Check email for one hour a day, maximum. Limit web surfing and social media time. Do as much of your computer work offline as possible.
Tools and Materials:
For me, I’m a gleaner and I find materials. I started saving everything and reusing everything I don’t use now for a later project. I make it a method and the studio is a part of the method.
Remember the benefits of a pencil and an eraser. Remembering to use them made me take more care with my notes and made paper reuse easy. I work with people who make their own paper by blending used paper from the recycling bin, which makes a beautiful surface.
Trade, borrow, and find art supplies and materials that are eco-friendly, non-toxic, and ecologically regenerative. Share resources and tools in a collaborative shared studio space, from art supplies to equipment.
Mending and Maintaining:
For me, an artwork is initially determined through the process of making. Then, I think through maintenance: it should either be regenerative, biodegradable, or inert. Its maintenance needs should not come at an ecological cost.
It’s often overlooked, but designing your studio time around the weather makes a lot of sense. Starting early with breaks during the hottest part of the day, design your studio layout with natural ventilation in mind.
I’ve had so many studios with large, thin-pane windows that make heating a huge expense. In the winter they need to be better covered. Find anything to put in front of them! Insulate walls, ceilings, and floors to maintain a comfortable temperature and reduce energy consumption just by the way you arrange your work supplies in front of exterior walls.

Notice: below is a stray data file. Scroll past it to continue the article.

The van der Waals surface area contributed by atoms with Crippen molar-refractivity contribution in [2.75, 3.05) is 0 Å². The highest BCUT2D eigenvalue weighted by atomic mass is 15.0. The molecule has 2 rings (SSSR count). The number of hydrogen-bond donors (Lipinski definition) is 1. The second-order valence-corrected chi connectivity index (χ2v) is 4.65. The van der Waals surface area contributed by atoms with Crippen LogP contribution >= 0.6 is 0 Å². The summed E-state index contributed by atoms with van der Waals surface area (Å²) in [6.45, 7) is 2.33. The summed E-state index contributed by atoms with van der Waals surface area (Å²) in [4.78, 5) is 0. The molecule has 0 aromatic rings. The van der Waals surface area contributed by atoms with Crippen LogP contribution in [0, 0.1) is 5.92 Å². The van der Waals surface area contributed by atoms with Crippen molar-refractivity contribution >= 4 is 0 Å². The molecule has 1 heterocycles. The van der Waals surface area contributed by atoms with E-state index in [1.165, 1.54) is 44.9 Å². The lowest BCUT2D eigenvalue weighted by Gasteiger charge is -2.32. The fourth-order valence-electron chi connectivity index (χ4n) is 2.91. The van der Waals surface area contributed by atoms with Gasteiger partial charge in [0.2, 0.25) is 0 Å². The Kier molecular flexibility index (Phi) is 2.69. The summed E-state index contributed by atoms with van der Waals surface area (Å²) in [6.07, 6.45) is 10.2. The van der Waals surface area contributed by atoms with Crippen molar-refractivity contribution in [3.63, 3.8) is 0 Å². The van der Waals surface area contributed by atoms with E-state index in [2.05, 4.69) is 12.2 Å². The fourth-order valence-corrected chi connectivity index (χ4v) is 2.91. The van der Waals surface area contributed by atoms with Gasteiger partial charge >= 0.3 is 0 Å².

Many people use heavy amounts of water during the day without realizing it. Often, water consumption can not meet collection. Consider rainwater harvesting, and reusing the water.
Run used sink water into a simple plant filtration system. Grow vegetables at the end of the system. This is fun, easy, and rewarding, and I’ll include more information soon!
Remove the trash bin from the workspace. Set up a reuse station for paper, plastics, glass, metals, and compost. Work toward a system where all waste is reused within the studio ecosystem.
Shipping and Sustainable Transportation:
When shipping, use Rail or Sea Freight.
When feasible, I choose sustainable transportation options when commuting to and from the studio, such as biking, walking, carpooling, subway, bus. I’ll add more information soon about artists with walking practices.
DIY this: Water, baking soda, vinegar, lemon juice and a cleaning cloth. Recipes are all over the internet and making my own takes as long as going to the store to sift through all the toxic cleaning products on the market.
In this document, “studio” is meant to be a flexible term for a workspace or everything and everyone surrounding an art practice.
Julie’s Bicycle has done a good job of describing the facts:
I also love “On Institutional Permaculture” by Guillaume Désanges.
Recently rewritten to encompass additional thoughts from conversations with Clancy Philbrick, Chris Jensen, and Jake Berstein who reminded me that there’s no art on a dead planet.